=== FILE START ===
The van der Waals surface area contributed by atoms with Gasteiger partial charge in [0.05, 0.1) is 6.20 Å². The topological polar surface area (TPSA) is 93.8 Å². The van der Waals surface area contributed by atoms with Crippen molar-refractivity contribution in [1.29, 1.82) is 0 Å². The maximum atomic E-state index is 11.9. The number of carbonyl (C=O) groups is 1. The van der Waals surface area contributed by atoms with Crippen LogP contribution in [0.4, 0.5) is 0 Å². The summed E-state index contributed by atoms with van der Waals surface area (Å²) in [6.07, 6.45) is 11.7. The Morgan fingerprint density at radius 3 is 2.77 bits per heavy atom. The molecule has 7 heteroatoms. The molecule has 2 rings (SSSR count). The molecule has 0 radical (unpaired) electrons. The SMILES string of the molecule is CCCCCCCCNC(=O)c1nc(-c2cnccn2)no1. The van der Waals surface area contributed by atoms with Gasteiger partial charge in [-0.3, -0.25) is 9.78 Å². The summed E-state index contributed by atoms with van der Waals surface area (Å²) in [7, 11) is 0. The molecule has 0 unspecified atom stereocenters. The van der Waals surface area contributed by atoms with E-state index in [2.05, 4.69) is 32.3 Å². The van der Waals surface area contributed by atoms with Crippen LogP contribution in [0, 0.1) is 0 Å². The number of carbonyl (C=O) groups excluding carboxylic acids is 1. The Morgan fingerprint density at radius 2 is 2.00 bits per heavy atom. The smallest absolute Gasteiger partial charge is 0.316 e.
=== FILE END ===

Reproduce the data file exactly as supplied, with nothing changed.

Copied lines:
The van der Waals surface area contributed by atoms with Gasteiger partial charge in [0.05, 0.1) is 6.20 Å². The topological polar surface area (TPSA) is 93.8 Å². The van der Waals surface area contributed by atoms with Crippen molar-refractivity contribution in [1.29, 1.82) is 0 Å². The maximum atomic E-state index is 11.9. The number of carbonyl (C=O) groups is 1. The van der Waals surface area contributed by atoms with Crippen LogP contribution in [0.4, 0.5) is 0 Å². The summed E-state index contributed by atoms with van der Waals surface area (Å²) in [6.07, 6.45) is 11.7. The Morgan fingerprint density at radius 3 is 2.77 bits per heavy atom. The molecule has 7 heteroatoms. The molecule has 2 rings (SSSR count). The molecule has 0 radical (unpaired) electrons. The SMILES string of the molecule is CCCCCCCCNC(=O)c1nc(-c2cnccn2)no1. The van der Waals surface area contributed by atoms with Gasteiger partial charge in [-0.3, -0.25) is 9.78 Å². The summed E-state index contributed by atoms with van der Waals surface area (Å²) in [7, 11) is 0. The molecule has 0 unspecified atom stereocenters. The van der Waals surface area contributed by atoms with E-state index in [2.05, 4.69) is 32.3 Å². The van der Waals surface area contributed by atoms with Crippen LogP contribution in [0, 0.1) is 0 Å². The number of carbonyl (C=O) groups excluding carboxylic acids is 1. The Morgan fingerprint density at radius 2 is 2.00 bits per heavy atom. The smallest absolute Gasteiger partial charge is 0.316 e.